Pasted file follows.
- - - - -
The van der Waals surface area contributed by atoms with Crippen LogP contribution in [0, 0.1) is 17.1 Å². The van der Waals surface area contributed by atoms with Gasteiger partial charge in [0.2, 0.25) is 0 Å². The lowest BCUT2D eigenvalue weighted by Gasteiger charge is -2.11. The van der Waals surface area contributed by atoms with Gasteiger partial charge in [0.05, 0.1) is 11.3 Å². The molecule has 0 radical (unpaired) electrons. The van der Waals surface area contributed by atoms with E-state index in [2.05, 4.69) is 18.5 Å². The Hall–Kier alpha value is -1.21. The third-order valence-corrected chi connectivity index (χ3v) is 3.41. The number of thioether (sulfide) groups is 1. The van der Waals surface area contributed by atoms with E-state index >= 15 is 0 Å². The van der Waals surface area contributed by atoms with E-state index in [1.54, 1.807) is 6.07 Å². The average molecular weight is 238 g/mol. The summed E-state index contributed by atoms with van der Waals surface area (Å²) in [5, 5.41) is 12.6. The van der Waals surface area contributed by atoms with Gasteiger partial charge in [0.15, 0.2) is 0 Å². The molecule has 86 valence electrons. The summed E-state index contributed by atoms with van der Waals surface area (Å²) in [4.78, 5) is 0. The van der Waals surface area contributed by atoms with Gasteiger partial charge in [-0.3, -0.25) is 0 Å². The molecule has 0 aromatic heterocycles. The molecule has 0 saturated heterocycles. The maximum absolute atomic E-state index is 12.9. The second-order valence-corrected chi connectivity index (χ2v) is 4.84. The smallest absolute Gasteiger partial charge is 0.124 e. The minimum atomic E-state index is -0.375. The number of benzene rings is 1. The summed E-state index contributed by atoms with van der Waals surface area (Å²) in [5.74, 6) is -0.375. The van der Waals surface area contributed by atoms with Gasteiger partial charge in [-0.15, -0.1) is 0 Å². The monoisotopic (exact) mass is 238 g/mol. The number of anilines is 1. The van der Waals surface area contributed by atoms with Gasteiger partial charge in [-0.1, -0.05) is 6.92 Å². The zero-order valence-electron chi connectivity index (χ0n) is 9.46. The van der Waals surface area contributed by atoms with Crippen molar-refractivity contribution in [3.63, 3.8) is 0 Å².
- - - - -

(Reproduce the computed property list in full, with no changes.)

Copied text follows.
The van der Waals surface area contributed by atoms with Crippen LogP contribution in [0, 0.1) is 17.1 Å². The van der Waals surface area contributed by atoms with Gasteiger partial charge in [0.2, 0.25) is 0 Å². The lowest BCUT2D eigenvalue weighted by Gasteiger charge is -2.11. The van der Waals surface area contributed by atoms with Gasteiger partial charge in [0.05, 0.1) is 11.3 Å². The molecule has 0 radical (unpaired) electrons. The van der Waals surface area contributed by atoms with E-state index in [2.05, 4.69) is 18.5 Å². The Hall–Kier alpha value is -1.21. The third-order valence-corrected chi connectivity index (χ3v) is 3.41. The number of thioether (sulfide) groups is 1. The van der Waals surface area contributed by atoms with E-state index >= 15 is 0 Å². The van der Waals surface area contributed by atoms with E-state index in [1.54, 1.807) is 6.07 Å². The average molecular weight is 238 g/mol. The summed E-state index contributed by atoms with van der Waals surface area (Å²) in [5, 5.41) is 12.6. The van der Waals surface area contributed by atoms with Gasteiger partial charge in [0.15, 0.2) is 0 Å². The molecule has 86 valence electrons. The summed E-state index contributed by atoms with van der Waals surface area (Å²) in [4.78, 5) is 0. The van der Waals surface area contributed by atoms with Gasteiger partial charge in [-0.3, -0.25) is 0 Å². The molecule has 0 aromatic heterocycles. The molecule has 0 saturated heterocycles. The maximum absolute atomic E-state index is 12.9. The second-order valence-corrected chi connectivity index (χ2v) is 4.84. The smallest absolute Gasteiger partial charge is 0.124 e. The minimum atomic E-state index is -0.375. The number of benzene rings is 1. The summed E-state index contributed by atoms with van der Waals surface area (Å²) in [5.74, 6) is -0.375. The van der Waals surface area contributed by atoms with Gasteiger partial charge in [-0.15, -0.1) is 0 Å². The monoisotopic (exact) mass is 238 g/mol. The number of anilines is 1. The van der Waals surface area contributed by atoms with Gasteiger partial charge in [-0.1, -0.05) is 6.92 Å². The zero-order valence-electron chi connectivity index (χ0n) is 9.46. The van der Waals surface area contributed by atoms with Crippen molar-refractivity contribution in [3.63, 3.8) is 0 Å².